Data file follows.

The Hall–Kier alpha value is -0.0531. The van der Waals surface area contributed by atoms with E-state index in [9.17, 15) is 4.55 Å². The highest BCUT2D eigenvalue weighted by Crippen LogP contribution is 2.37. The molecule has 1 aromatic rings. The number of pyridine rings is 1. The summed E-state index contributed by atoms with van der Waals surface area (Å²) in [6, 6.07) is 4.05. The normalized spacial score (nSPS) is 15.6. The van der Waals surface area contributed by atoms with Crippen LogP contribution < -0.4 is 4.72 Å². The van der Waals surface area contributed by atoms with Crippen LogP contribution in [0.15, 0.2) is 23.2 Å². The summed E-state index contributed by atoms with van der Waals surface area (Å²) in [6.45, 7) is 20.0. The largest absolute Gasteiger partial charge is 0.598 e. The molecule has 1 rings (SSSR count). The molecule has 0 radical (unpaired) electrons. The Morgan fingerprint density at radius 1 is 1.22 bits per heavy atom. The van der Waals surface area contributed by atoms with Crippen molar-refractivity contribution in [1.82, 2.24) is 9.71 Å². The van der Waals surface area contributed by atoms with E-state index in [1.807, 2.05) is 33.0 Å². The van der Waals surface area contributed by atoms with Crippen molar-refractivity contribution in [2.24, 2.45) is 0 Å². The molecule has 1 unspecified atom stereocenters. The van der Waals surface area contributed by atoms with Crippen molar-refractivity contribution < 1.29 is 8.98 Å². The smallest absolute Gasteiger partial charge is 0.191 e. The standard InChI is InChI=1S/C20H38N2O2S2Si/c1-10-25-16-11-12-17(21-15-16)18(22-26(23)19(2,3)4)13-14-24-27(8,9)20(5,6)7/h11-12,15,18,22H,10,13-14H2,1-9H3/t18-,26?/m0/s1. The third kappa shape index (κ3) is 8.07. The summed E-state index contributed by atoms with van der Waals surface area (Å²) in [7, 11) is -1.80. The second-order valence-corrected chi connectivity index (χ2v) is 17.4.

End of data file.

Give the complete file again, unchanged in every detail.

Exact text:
The Hall–Kier alpha value is -0.0531. The van der Waals surface area contributed by atoms with E-state index in [9.17, 15) is 4.55 Å². The highest BCUT2D eigenvalue weighted by Crippen LogP contribution is 2.37. The molecule has 1 aromatic rings. The number of pyridine rings is 1. The summed E-state index contributed by atoms with van der Waals surface area (Å²) in [6, 6.07) is 4.05. The normalized spacial score (nSPS) is 15.6. The van der Waals surface area contributed by atoms with Crippen LogP contribution < -0.4 is 4.72 Å². The van der Waals surface area contributed by atoms with Crippen LogP contribution in [0.15, 0.2) is 23.2 Å². The summed E-state index contributed by atoms with van der Waals surface area (Å²) in [6.45, 7) is 20.0. The largest absolute Gasteiger partial charge is 0.598 e. The molecule has 1 rings (SSSR count). The molecule has 0 radical (unpaired) electrons. The Morgan fingerprint density at radius 1 is 1.22 bits per heavy atom. The van der Waals surface area contributed by atoms with Crippen molar-refractivity contribution in [1.82, 2.24) is 9.71 Å². The van der Waals surface area contributed by atoms with E-state index in [1.807, 2.05) is 33.0 Å². The van der Waals surface area contributed by atoms with Crippen molar-refractivity contribution in [2.24, 2.45) is 0 Å². The molecule has 1 unspecified atom stereocenters. The van der Waals surface area contributed by atoms with Crippen molar-refractivity contribution < 1.29 is 8.98 Å². The smallest absolute Gasteiger partial charge is 0.191 e. The standard InChI is InChI=1S/C20H38N2O2S2Si/c1-10-25-16-11-12-17(21-15-16)18(22-26(23)19(2,3)4)13-14-24-27(8,9)20(5,6)7/h11-12,15,18,22H,10,13-14H2,1-9H3/t18-,26?/m0/s1. The third kappa shape index (κ3) is 8.07. The summed E-state index contributed by atoms with van der Waals surface area (Å²) in [7, 11) is -1.80. The second-order valence-corrected chi connectivity index (χ2v) is 17.4.